New Zealand’s Reggae Family: House of Shem “She’s Mine”

House of Shem "Harmony" (2014)

House of Shem “Harmony” (2014)

*All photos courtesy of House of Shem

House of Shem is proof that musical genes run in the family.  As one of New Zealand’s most successful and well-known reggae bands since 2008, House of Shem consists of Carl Perkins and his two sons Te Omeka and Isaiah.  Carl is a reggae veteran in his own right with thirty-plus years in the industry singing, writing and playing guitar for bands such as Herbs, Mana and The Twelve Tribes of Israel.  Carl’s sons, Te Omeka and Isaiah, follow in their father’s footsteps; they sing, play keyboards and compose as well.  This strong musical trio allows the band to have three lead vocalists that harmonize each other perfectly.  House of Shem’s family bond is an essential element to their incredible song writing ability.

The band’s most recent release Harmony (2014) has gathered international acclaim and attention due to their distribution deal with VP Records Associated Label Group (VPAL Music).  The album’s first single and music video, “Take You There”, has gained over 160,000+ YouTube hits and continues to dominate the online reggae radio community.

One of our favorite tunes from Harmony is their lover’s rock anthem “She’s Mine.  We know how much you all enjoy lover’s rock, so we made a video for our YouTube Channel!  How do you like our video for House of Shem’s “She’s Mine”?  Comment below!

Get Ready to “Rise Up” with Golden Chyld

 

Golden Chyld "Rise Up" now available on iTunes.

Golden Chyld “Rise Up” now available on iTunes.

*All photos courtesy of and provided by Golden Chyld

After the success with his previous single, “Joanna Wine”, Canadian-born reggae artist, Golden Chyld, returns with his follow up single “Rise Up”.

This up-tempo, drum-driven reggae anthem flows with conscious lyrics that urges social action.  “The single ‘Rise Up’ was one of the core messages I wanted to convey to people for 2014.  Irrespective of what you’re going through, rising against all odds and doing your part to make society a better place is always one of the most lasting impacts you can make.  That’s what I want to do with my music: leave a lasting impact on fans and society,” Golden Chyld tells us.

“Rise Up” is now available on iTunes.  You can follow Golden Chyld on Facebook, Twitter and YouTube.

What do you think of “Rise Up”?  Comment below!

 

Juno Award-Winning Canadian Artist, Elaine “Lil Bit” Shepherd, Gives Us the Scoop on “Sweet Love”

*All photos courtesy of Elaine Shepherd

Elaine “Lil Bit” Shepherd is one of Canada’s best reggae singers in the music industry today.  Born in Bahrain and raised in Vancouver BC, this soulful songstress won the 2011 Juno Award for Best Reggae Recording for “Likkle But Mi Tallawah” and was nominated again in 2013 for the same award for “Move Ya”.  Her smooth, silky vocal style combined with sweet reggae rhythms continues to capture the hearts of many across the world.  In fact, Elaine has shared the stage with reggae veteran Junior Reid, Biggz General (Bob Marley’s grandson), Dax Lion and Skibu Foster (just to name a few).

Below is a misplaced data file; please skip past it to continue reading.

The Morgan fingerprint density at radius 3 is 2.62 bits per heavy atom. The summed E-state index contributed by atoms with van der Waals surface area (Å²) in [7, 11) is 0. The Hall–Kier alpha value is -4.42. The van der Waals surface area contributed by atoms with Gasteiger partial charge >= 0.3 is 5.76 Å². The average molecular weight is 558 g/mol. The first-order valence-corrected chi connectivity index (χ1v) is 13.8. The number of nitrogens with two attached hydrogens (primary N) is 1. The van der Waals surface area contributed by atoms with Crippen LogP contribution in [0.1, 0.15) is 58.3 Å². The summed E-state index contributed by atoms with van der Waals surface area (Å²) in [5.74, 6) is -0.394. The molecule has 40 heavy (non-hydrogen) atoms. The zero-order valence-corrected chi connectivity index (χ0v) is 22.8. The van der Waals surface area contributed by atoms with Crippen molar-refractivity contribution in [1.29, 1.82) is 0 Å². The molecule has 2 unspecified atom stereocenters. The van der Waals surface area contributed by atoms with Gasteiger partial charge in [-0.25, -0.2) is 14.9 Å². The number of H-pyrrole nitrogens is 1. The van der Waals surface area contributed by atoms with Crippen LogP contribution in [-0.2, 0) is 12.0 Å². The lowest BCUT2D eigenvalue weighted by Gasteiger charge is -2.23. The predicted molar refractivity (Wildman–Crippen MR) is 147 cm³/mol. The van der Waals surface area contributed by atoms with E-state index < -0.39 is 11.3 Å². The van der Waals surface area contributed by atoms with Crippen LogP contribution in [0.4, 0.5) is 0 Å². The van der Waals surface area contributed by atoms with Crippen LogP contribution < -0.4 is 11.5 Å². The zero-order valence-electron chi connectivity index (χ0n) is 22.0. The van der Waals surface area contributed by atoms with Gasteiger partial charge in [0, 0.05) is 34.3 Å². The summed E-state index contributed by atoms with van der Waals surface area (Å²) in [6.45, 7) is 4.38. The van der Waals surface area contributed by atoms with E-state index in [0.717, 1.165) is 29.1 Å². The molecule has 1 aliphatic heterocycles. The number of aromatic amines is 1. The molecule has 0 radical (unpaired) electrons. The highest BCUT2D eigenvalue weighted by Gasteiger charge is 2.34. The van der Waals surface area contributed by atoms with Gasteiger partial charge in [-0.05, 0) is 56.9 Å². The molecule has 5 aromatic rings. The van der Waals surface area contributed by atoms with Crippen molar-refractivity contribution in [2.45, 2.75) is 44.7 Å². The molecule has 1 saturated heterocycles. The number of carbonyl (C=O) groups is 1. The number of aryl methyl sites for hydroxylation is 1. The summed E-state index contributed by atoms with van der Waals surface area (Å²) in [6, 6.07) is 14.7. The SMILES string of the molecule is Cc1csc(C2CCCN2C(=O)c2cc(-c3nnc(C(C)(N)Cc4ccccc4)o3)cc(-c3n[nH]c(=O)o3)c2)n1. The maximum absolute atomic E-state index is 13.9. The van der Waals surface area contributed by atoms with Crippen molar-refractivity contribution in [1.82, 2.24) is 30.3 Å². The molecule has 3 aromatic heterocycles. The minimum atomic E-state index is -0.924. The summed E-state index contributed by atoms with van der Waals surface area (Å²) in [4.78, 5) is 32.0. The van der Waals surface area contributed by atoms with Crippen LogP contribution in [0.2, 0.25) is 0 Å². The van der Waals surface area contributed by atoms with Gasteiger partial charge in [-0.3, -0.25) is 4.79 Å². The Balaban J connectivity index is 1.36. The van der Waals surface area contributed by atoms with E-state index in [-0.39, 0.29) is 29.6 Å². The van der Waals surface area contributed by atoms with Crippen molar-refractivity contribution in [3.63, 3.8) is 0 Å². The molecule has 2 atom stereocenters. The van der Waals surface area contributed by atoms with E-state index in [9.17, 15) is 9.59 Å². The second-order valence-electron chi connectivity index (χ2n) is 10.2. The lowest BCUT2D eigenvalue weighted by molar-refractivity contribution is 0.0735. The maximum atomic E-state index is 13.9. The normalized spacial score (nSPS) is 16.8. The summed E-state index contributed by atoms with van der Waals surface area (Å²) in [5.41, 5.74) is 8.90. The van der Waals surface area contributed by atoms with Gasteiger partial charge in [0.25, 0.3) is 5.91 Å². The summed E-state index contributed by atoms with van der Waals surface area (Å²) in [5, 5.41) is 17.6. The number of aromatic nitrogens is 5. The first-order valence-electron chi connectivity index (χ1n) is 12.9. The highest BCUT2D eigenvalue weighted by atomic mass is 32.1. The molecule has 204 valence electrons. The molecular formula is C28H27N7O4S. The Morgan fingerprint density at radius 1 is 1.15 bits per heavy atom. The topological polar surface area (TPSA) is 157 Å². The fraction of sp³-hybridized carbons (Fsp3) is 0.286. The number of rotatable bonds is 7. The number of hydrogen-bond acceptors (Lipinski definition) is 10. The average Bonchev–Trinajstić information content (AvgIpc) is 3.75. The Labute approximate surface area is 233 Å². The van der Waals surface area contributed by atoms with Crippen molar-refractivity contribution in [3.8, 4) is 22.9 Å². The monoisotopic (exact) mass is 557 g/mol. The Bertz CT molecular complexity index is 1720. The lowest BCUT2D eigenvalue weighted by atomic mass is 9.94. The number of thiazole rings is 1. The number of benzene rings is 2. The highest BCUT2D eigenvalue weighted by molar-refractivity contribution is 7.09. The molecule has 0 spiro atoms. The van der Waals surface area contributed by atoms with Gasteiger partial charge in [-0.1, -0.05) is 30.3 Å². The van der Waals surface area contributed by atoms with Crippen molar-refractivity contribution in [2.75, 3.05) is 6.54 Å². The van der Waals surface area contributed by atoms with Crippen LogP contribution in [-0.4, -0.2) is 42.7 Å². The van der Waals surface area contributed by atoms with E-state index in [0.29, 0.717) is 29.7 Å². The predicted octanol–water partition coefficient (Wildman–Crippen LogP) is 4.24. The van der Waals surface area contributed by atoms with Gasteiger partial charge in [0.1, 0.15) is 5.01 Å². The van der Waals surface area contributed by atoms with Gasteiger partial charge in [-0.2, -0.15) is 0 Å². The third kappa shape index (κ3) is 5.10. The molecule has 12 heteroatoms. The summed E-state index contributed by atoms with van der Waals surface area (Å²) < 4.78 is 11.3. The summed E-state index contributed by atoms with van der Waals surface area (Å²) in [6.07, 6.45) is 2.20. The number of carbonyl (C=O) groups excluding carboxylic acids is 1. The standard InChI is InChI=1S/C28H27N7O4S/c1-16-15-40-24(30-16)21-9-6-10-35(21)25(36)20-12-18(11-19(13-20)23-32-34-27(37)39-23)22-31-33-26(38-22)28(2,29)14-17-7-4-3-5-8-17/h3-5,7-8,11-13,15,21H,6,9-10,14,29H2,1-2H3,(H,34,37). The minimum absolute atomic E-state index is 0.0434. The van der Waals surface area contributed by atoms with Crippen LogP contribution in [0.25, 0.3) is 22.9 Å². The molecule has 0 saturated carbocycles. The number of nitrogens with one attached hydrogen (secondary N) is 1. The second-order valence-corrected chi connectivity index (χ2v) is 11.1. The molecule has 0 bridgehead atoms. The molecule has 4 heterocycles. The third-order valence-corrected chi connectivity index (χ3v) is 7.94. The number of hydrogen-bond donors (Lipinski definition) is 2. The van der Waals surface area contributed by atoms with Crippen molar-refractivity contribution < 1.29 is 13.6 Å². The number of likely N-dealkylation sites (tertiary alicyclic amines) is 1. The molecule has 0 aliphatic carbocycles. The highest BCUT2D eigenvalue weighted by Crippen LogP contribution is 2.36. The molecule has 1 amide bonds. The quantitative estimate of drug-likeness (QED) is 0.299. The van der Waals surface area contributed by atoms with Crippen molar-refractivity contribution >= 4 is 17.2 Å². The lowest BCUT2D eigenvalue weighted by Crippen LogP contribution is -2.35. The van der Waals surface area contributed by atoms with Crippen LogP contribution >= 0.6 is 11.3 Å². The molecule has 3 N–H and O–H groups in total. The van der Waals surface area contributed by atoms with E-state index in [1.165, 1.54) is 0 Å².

Her lover’s rock song, “Sweet Love”, from her debut album “Move Ya” is one of our all-time favorites.  We got a chance to chat with Elaine before she left for her Toronto/Jamaica tour about the story behind the “Sweet Love”:

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Bruno Mars, Damian Marley and Apache Indian Create Superb South Asian Reggae

*Photos: Various sources

Country/Region: Hawaii (USA), Jamaica (Caribbean), England (Europe), India (South Asia)

What do you get when you combine traditional Indian music, a Hindu prayer, roots reggae and three of the most successful international multi-platinum artists?  You get two wicked versions of an Indian reggae song that have both become immensely popular!  Everyone knows Bruno Mars and Damian Marley’s hit “Liquor Store Blues” from Bruno’s debut album Doo – Wops & Hooligans (2010); but, did you know it is derived from Apache Indian’s song “Om Numah Shivaya” that appears on his album Time for Change (2005)?

British born, Apache Indian proudly displays his East Indian heritage on “Om Numah Shivaya”, which is a Hindu prayer that translates into “adoration to [the God] Shiva”.  He incorporates Hindu chants, a classical Indian flute, tabla drums and various Indian percussion instruments into this roots reggae “riddim”.  Apache’s English lyrics describe his personal journey of discovering his true identity in a multicultural world.

On “Liquor Store Blues”, Hawaiian native, Bruno Mars brings strong vocal chops to his version of the tune as he trades verses with Damian “Jr. Gong” Marley.  Bruno’s slightly faster rendition infuses more rock elements with an Indian sitar-styled guitar solo towards the middle of the track.  Damian’s rapped verses mimic the rhythmic melody perfectly as he brings his signature blend of roots, reggae and DJ toasting.  This dynamic duo definitely has chemistry and should consider doing a collaboration album together.

Whose version of the song do you prefer?  Comment below!

Intik “Notre Devoir”

*Photos: Various sources

Country/Region: Algeria (North Africa)